Economic Survey 2019: Accelerating the imperialist drive of capitalist monopoly houses will not create a “New India”

The Economic Survey, which was presented to Parliament on 3rd July, two days before the Union Budget, is produced every year by the central Ministry of Finance. This year’s document is more ambitious and pretentious than usual. This being the first year of a re-elected BJP government with an even bigger majority than before, the Economic Survey attempts to lay out a blueprint for allegedly creating a “golden New India”.

The Economic Survey 2019 sets the goal of annual GDP reaching US$ 5 trillion (Rs. 350 lakh crore) by 2024-25, and India becoming the third largest economy of the world, next only to China and the United States, from being the seventh largest at the present time.

On close examination, what is being advocated is nothing but a continuation of rapid growth in production for export markets, achieved through high levels of foreign capital investment, more intense exploitation of Indian labour and capture of a higher share of the world market by Indian capitalists. The aim is not to raise the living standards of the Indian people to the maximum extent possible. The aim is to maximise the rate of capital accumulation in the hands of the Tatas, Ambanis, Birlas and other monopoly houses.

The vision of achieving 8% annual economic growth over the next five years is presented in the first chapter, under the title “Shifting Gears – Private Investment as the Key Driver of Growth, Exports, Jobs and Demand”. It is a vision of India achieving rapid export-oriented capitalist growth, similar to what China achieved for several decades until 2008, and several other East Asian countries achieved prior to the crisis of 1997.

The term “shifting gears” does not mean a change in direction. It means further acceleration along the same course of maximum exploitation of labour and plunder of natural resources by Indian and foreign capitalist monopolies. The overriding goal remains the maximisation of profits in the hands of monopoly capitalists. The so-called shift which is being advocated is that rapid growth in production must be driven entirely by the growth in export and investment demand, rather than by domestic consumption demand.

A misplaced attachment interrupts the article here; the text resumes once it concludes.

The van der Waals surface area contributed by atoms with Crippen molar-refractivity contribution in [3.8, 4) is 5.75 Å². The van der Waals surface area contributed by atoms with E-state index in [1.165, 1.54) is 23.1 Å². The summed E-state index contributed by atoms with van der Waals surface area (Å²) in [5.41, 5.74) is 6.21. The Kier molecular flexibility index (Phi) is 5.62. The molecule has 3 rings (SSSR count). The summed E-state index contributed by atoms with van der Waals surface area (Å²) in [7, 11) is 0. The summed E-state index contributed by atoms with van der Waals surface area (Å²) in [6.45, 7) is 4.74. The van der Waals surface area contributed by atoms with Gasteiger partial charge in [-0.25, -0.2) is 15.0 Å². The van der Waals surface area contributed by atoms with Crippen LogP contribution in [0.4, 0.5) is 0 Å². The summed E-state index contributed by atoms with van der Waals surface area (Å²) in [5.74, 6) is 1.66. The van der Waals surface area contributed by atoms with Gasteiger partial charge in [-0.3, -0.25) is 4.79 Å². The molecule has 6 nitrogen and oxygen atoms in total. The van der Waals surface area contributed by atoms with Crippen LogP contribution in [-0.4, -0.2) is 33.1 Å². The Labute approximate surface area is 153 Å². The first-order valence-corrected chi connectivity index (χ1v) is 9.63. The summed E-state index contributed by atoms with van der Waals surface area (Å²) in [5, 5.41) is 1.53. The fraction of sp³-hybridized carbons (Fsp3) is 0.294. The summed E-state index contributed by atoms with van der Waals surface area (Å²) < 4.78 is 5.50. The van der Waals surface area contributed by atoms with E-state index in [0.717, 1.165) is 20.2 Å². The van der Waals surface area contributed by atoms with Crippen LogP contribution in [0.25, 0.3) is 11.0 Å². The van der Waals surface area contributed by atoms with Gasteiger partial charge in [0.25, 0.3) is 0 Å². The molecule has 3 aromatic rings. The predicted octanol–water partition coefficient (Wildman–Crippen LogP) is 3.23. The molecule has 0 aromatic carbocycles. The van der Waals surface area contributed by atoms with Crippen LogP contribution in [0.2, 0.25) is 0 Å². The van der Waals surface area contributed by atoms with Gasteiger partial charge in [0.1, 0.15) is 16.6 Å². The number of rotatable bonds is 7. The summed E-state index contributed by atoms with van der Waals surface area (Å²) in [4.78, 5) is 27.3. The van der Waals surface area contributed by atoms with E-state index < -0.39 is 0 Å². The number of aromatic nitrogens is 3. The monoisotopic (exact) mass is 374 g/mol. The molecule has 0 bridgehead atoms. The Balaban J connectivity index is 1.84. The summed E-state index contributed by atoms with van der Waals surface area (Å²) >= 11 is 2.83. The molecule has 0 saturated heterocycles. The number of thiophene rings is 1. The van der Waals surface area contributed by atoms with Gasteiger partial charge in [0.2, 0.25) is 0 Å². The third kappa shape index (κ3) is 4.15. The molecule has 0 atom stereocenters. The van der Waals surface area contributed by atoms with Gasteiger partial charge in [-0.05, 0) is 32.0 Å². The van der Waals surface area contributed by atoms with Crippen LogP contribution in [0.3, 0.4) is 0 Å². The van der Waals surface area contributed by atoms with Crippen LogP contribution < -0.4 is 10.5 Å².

The orientation of any economic system refers to the overriding goal and motivation driving the production process. Whose interests, or the fulfillment of whose needs, determine how much of different goods and services are to be produced? In any country where the capitalist system prevails, the decisions regarding what and how much to produce, and for which market, are all taken by private capitalist owners of the means of production. The overriding motive governing those decisions is the maximization of their private profits.

Crores of workers, peasants and other toiling people have been organising massive protest actions demanding that their growing material needs be fulfilled. If the fulfillment of their growing needs becomes the driving force, there would be a tremendous increase in the demand for nutritious food, clothing, materials to build houses, supply every home with electricity and internet, etc. There would be a huge increase in employment, to meet the increased demand for consumption goods as well as to provide good quality public school education and public health care for all.

The Economic Survey argues that rapid economic growth cannot be driven by growth in domestic consumption demand; and that sustained rapid growth over a decade or more is possible only if export demand becomes the prime driver of economic growth. This is a clear admission that the aim of the faster growth is not to satisfy the growing needs of the people of our country. The aim is to accelerate the pace of capital accumulation in the hands of Indian monopoly houses, as well as foreign multinational companies investing in India, by producing more of whatever can be sold profitably in foreign markets.

The Economic Survey argues that the best way for India to achieve rapid export growth in the present international situation is to try and replace China as the preferred source for supply of as many cheap manufactured goods as possible. It says:

“While it is true that world trade is currently facing some disruptions, India’s

share in global exports is so low that it should focus on market share. One could even argue that the current disruptions provide an opportunity for India to insert itself into global supply chains.” {Para 1.30}